Meet the Editors: Jeffrey Carver

Meet Jeffrey C. Carver

Associate Professor, University of Alabama

  • In what “slice” of CiSE do you work?

My work focuses on understanding how best to apply software engineering principles to the development of computational software. This work encompasses both evaluating existing approaches as well as determine new approaches and tailorings that are required.

  • What is the most exciting aspect about your work for the near future? The far future?

I see more openness and willingness to appropriate, light-weight software engineering practices. I hope that as more appropriate techniques are developed and validated, this trend will continue in the future.

  • Big Data… What’s more exciting or important (or is there anything more important)?

There are some interesting possibilities with Big Data. My biggest concern is that many in the field may be approaching their analysis in a less-than-scientific manner. Therefore, correlations or patterns identified may sometimes be of questionable value or generalizability.

  • What is the most important application of HPC/computational science/data visualization in your opinion? (Protein simulation, climate modeling, etc.) Why?

Medical informatics and drug discovery. The ability to harness the power of HPC/computational science/data visualization to understand patterns and trends in diagnosis and treatment of medical conditions has the potential to greatly improve both the overall health of the population as well as lower the overall cost of healthcare.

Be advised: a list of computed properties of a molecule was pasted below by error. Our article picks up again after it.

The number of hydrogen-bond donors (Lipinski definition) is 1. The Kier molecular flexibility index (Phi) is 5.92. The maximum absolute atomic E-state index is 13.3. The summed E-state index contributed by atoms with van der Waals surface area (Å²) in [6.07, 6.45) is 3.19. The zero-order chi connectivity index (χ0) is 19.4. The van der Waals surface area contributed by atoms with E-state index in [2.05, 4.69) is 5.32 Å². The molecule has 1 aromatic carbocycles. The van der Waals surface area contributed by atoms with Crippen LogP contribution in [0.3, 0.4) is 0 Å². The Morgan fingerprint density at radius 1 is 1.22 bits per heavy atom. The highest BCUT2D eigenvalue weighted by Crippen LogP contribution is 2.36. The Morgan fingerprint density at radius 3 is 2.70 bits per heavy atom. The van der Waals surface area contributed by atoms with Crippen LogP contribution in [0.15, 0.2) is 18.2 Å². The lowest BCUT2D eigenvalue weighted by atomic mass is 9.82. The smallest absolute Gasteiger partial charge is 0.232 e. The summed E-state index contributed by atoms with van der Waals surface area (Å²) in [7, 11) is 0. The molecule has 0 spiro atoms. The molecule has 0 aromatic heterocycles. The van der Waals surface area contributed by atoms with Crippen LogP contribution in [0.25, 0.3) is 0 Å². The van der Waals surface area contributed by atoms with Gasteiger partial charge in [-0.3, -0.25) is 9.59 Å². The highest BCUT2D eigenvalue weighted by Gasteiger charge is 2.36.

• Conversely, what is the scariest?

Government surveillance. In theory some of these practices are benign, but put in the wrong hands or unchecked, these practices could lead to scary conclusions and impacts on the larger population.

  • Why do you do what you do?

As a software engineering researcher, working with scientists and engineers of various types is quite interesting. I get the opportunity to be exposed to problems and issues that I would be unlikely to encounter as a typical software engineering researcher. These encounters provide quite a different take on what I do every day.

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Posted in Meet the Editorial Board